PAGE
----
Roll Call: Latest News on Capitol Hill, Congress, Politics and Elections
September 21, 2014

Did the CIA Spy on Senate Investigators?

heinrich udall wyden 142 012914 1 445x296 Did the CIA Spy on Senate Investigators?

(Bill Clark/CQ Roll Call File Photo)

When Sen. Mark Udall alleged interference by the Central Intelligence Agency into Intelligence Committee affairs Tuesday, it wasn’t immediately clear what he meant.

The Colorado Democrat appeared to choose his words carefully in a letter to President Barack Obama announcing opposition to moving on the nomination of Caroline Krass to be CIA general counsel without “significant progress” in responding to his inquires about CIA detention and torture programs. Udall referred to “unprecedented action against the Committee” in the letter sent Tuesday, but it wasn’t immediately clear to what he might be referring.

A bombshell report published late Tuesday gives a clue. McClatchy reported the Justice Department may have been asked by the CIA inspector general to investigate CIA monitoring of computers used by the Senate Intelligence Committee while preparing a report on torture.

McClatchy cited sources and documents indicating that the CIA may have improperly monitored computers used by Senate staff working out of Langley, Va., to investigate the use of “enhanced interrogation techniques” during the George W. Bush administration.That work led to the production of a 6,300-page Intelligence Committee report on detention and interrogation that remains classified.

“As you are aware, the CIA has recently taken unprecedented action against the Committee in relation to the internal CIA review, and I find these actions to be incredibly troubling for the Committee’s oversight responsibilities and for our democracy,” Udall wrote. “It is essential that the Committee be able to do its oversight work — consistent with our constitutional principle of the separation of powers — without the CIA posing impediments or obstacles as it is today.”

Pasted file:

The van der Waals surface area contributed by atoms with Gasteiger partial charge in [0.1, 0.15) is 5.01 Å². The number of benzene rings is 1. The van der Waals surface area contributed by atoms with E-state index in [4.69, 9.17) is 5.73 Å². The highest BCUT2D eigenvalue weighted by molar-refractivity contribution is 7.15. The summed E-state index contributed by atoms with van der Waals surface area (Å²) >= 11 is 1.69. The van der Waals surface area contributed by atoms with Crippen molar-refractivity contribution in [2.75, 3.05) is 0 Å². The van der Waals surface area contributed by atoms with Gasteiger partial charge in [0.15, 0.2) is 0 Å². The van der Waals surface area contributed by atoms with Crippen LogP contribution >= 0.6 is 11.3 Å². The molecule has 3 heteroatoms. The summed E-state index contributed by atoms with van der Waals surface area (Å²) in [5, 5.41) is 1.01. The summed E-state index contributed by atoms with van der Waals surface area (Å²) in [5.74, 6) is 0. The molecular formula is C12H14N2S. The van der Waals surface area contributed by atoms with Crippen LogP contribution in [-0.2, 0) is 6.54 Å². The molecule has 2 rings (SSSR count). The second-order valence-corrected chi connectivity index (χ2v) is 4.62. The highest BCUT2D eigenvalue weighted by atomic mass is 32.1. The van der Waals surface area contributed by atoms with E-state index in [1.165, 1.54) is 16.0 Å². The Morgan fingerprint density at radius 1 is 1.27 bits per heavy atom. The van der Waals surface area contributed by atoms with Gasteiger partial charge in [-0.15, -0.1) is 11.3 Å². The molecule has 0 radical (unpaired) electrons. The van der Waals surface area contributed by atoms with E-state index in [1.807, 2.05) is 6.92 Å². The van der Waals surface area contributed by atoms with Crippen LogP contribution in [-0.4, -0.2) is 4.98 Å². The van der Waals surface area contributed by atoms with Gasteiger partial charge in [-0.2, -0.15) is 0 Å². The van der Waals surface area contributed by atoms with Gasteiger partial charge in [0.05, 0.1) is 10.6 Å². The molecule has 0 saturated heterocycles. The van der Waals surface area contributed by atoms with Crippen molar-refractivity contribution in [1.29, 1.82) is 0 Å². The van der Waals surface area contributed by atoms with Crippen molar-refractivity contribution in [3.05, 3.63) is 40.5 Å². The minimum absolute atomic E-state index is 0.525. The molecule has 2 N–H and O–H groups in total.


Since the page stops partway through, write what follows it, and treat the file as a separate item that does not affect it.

The McClatchy report suggests that Sen. Ron Wyden, D-Ore., may have been referring to the same CIA conduct when he questioned Director John Brennan at an open hearing in late January about the Computer Fraud and Abuse Act. Wyden and Udall have been among the foremost Democratic critics of the intelligence community.

The full letter from Udall to Obama about the CIA conduct and the Krass nomination is posted here.

  • Stephen Voss

    The game is over. The spectators are filing silently out of the stadium, confused about what they have witnessed, and it will take some time for the light to dawn. The Bush-Obama presidency has sold the nation’s people to the highest bidder, stripped them of every vestige of privacy, tortured and killed illegally in their name, and lied about it all. The people have lost, totally and irretrievably, and a monstrous version of organized crime has won. There remains for citizen and illegal alien alike only the hope of relocating somewhere else, perhaps supported by a job outsourced by the syndicate.

  • http://oshma.net/wordpress MO

    When the investigators come calling, the CIA will plead “state secrets” and get away without releasing any evidence. Sigh. Leftvoices.net has an interview with an ACLU attorney on how this might go.

  • Bruno’s Beach

    Since similar prizes are rewarded for similar achievements in a free country, increasing efficiency naturally accompanies free markets.

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